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Testbench with clock issue

 
 
Kyle H.
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Posts: n/a
 
      10-03-2006
I am trying to generate a clock signal and other stimuli in this
testbench. What am I doing wrong about the clk generation? I get and
error duing run time simulation, because of that line. I've used the
clock generation code before without a process for other stimuli, and
it worked great, but now, what gives?

# ** Error: (vsim-3601) Iteration limit reached at time 0 ns.


--================================================== ===============
LIBRARY IEEE;
USE IEEE.std_logic_1164.all;

ENTITY fsm1_tb IS
END fsm1_tb;

ARCHITECTURE fsm1_tb_arch OF fsm1_tb IS

COMPONENT fsm1
PORT(w, clock, reset: in std_logic;
z: out std_logic);
END COMPONENT;

CONSTANT clkperiod: TIME := 1 ns;
SIGNAL test_w: std_logic;
SIGNAL test_clock: std_logic := '0';
SIGNAL test_reset: std_logic;
SIGNAL test_z: std_logic;
SIGNAL value: std_logic_vector (0 TO 17) := "010111100110011111";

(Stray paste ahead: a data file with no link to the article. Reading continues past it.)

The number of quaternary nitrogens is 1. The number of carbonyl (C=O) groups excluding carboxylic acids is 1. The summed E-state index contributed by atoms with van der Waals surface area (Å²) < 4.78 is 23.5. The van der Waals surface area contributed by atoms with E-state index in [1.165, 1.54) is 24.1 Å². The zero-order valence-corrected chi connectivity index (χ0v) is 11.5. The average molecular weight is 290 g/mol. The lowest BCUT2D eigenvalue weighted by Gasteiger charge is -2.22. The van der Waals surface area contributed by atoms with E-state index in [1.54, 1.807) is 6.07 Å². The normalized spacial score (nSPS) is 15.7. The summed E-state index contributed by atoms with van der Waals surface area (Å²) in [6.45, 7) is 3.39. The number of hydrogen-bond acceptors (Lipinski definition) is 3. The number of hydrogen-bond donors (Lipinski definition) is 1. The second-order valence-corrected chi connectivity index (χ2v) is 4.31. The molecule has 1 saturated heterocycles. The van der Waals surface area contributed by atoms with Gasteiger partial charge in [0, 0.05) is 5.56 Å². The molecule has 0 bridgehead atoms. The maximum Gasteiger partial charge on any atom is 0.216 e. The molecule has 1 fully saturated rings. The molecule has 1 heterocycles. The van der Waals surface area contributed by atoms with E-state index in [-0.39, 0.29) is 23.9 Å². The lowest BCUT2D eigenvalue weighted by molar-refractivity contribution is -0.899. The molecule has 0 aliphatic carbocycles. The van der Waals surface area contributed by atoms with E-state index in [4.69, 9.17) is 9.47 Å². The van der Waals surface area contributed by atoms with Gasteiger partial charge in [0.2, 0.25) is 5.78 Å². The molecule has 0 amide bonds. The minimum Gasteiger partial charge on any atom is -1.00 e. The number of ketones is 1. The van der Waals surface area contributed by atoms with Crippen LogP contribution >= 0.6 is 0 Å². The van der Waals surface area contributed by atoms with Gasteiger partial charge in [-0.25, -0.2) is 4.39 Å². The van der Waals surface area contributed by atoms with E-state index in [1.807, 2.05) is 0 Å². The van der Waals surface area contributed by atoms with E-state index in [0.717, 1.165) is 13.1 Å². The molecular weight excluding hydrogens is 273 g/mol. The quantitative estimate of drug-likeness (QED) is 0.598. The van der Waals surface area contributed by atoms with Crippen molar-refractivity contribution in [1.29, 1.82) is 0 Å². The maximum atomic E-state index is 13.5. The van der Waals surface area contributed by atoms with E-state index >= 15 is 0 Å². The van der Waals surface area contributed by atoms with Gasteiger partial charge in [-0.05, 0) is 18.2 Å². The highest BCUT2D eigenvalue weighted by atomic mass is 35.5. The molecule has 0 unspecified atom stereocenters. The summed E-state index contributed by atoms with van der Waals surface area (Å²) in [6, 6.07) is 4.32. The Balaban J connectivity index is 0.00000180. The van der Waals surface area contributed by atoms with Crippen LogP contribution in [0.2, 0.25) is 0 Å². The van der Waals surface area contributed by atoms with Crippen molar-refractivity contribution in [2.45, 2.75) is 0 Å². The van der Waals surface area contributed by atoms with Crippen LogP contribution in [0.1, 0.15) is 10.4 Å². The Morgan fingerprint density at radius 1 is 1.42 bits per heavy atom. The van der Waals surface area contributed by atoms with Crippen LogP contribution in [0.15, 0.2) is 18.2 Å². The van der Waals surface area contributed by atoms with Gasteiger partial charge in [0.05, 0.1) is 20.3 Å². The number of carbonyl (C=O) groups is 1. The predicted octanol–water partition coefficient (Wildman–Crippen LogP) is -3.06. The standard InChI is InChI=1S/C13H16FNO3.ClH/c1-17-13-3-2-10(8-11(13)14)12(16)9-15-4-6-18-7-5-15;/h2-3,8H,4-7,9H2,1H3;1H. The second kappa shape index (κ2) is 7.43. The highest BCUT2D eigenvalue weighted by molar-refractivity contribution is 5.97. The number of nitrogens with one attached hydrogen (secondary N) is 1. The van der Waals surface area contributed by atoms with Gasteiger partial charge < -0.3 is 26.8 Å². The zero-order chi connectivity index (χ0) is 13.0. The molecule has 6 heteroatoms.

BEGIN
UUT:fsm1
PORT MAP(w => test_w, clock => test_clock, reset => test_reset, z
=> test_z);

test: PROCESS
BEGIN
test_reset <= '0';
FOR i IN 0 TO 17 LOOP
test_w <= value(i);
WAIT FOR 1 ns;
END LOOP;

test_reset <= '1';
WAIT FOR 1 ns;
test_reset <= '0';
END PROCESS test;


test_clock <= NOT test_clock AFTER clkperiod/2; --CLK Generation

END fsm1_tb_arch;
--================================================== ===============

P.S. Yes I am a noob.

 
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KJ
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      10-03-2006

Kyle H. wrote:
I gather that the question is simply about the signal 'test_clock'
where you have

> test_clock <= NOT test_clock AFTER clkperiod/2; --CLK Generation


This statement needs to be inside a process like this...

process
begin
test_clock <= NOT test_clock AFTER clkperiod/2; --CLK Generation
wait for clkperiod;
end process;

The signal test_clock also needs to be initialized in the signal
declaration (you might have this...but I deleted it and now wish I
hadn't)...

signal test_clock: std_logic := '0';

The way I generally write this is...

signal test_clock: std_logic; -- NO initial value required
....
process
begin
test_clock <= '0', '1' AFTER clkperiod/2; --CLK Generation
wait for clkperiod;
end process;

 
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Ajeetha
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      10-03-2006
Hi,
2 calculated guesses:

1. Your time resolution is default - i.e. 1ns, hence clkperiod/2 -->
1ns/2 becomes 0.
Set this in modelsim.ini:

Resolution 100ps

(Refer to doc for exact syntax)